Friday, February 20, 2009

Once upon a time in Provence

Vous connaissez les livres de Peter Mayle? I was walking with Olivier up the terraces to see Jules. He thought for a moment, frowning, then (probably having translated my American pronunciation into French), nodded. Jules est comme un personnage dans ses livres. Jules is like a character out of Peter Mayle's books.

Olivier chuckled. Exactement. C'est ça.

Peter Mayle's books on Provence have been among our chief references for the region and its culture; for conveying an outsider's sense of wonder and delight A Year in Provence, Toujours Provence, and their confrères stand alone. G and E read the books when we first came, and have reread them since many times.

Mayle's characters are stock figures in our family stories. A few weeks ago, we took a day trip for C's birthday. We visited a couple of châteaux--wine making châteaux, not historic châteaux--in the morning (nothing like tasting a half dozen côtes de Provence to wake you up) and then, around noon, pulled into the village of Lorgues for lunch. As we got out of the car, G said: I hope we see some of those old Provençal men who spend all day playing boules and drinking pastis. Those guys are, of course, Mayleian standbys: the men of a certain uncertain age, between 50 and 90, pacing off the distance between the boules on the court across from the café.

And just as our steacks frites arrived at our table in the Hôtel du Parc, the men G had been talking about shuffled in. There were two of them, one short and stout, the other tall and ropey, missing their share of teeth, garbed in layers of flannel and wool and berets and sturdy boots, and they knew everyone in the place. We all looked at each other. There they are, she said.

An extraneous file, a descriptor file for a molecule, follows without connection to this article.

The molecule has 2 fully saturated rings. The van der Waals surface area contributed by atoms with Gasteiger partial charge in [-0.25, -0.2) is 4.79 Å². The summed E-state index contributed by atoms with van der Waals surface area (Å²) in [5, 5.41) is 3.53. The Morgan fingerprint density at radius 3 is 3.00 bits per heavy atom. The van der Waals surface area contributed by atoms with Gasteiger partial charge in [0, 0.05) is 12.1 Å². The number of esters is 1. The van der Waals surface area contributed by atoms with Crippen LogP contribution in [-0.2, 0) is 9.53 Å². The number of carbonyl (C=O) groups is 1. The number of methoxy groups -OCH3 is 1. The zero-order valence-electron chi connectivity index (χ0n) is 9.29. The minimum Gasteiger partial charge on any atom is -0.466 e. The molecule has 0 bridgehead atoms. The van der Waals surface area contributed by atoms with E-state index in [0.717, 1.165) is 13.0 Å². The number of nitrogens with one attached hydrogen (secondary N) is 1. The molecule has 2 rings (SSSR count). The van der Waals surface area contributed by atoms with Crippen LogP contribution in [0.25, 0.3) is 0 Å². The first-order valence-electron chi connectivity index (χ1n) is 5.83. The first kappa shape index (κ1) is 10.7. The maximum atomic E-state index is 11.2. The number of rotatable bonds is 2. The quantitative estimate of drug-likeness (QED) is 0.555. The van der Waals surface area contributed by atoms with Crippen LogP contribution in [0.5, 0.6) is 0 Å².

We're not above using A Year in Provence as our travel guide. Last year, during one of the school vacances, the girls and I spent a night in Aix en Provence, and ate our dinner at the café Les Deux Garçons. Peter Mayle describes it thus:

The ceiling is high, and toasted to a caramel color by the smoke from a million cigarettes. The bar is burnished copper, the tables and chairs gleam with the patina bestowed by countless bottoms and elbows, and the waiters have aprons and flat feet, as all proper waiters should.

He doesn't mention the gilded mirrors that line the walls, or the leather banquettes, or the chandeliers whose soft light make everyone look like Audrey Tautou. We ordered drinks--a glass of red wine for me, Orangina and a Coca for the girls--and when the waiter (tall; black vest over white shirt; white floor-length apron over black pants; the tip of the third finger on his left hand missing, no doubt from a misadventure when he was in the Resistance during the War) brought the drinks, he picked up the bottle of Coca in his right hand. He put it over his shoulder and, in one movement, opened it with the bottle opener he had concealed in his palm, brought it back down, and poured it into its glass.

We would not have been any more starstruck if he had made a dove fly out of the bottle. It is now the standard by which all other restaurant tricks are measured. A waiter could balance a silver tray bearing an entire flaming roast turkey on one hand and we would cock our heads, consider it, and decide, upon reflection, that while it was no doubt difficult and quite clever, it was not, on the whole, as remarkable as that time the waiter at the Deux Garçons opened the bottle of Coke.

It's time for another vacances--they've been going to school steadily for seven weeks now, after all--and tomorrow morning we're off to Peter Mayle country. We'll be going to markets and visiting abbeys and hiking and eating and looking for old men playing boules and waiters who can do tricks. I doubt that we'll find anyone who surpasses our friend in Aix, but, after all, the pleasure is in the research as much as the discovery. We will be Internet-free for a few days, so, dear readers, I'll look for some good stories to tell you. And I'll see you back here next Wednesday.


  1. Love Peter Mayle's books. And I am enjoying your blog about life in France. Have a wonderful Mayleian vacation.

  2. It sounds like fun!

    We are just coming off the school holiday here. Sadly, not much adventure was had- not of the good kind, anyway. We did lots of painting and wallpapering. I wish we could have traveled a bit...

    Have a lovely time!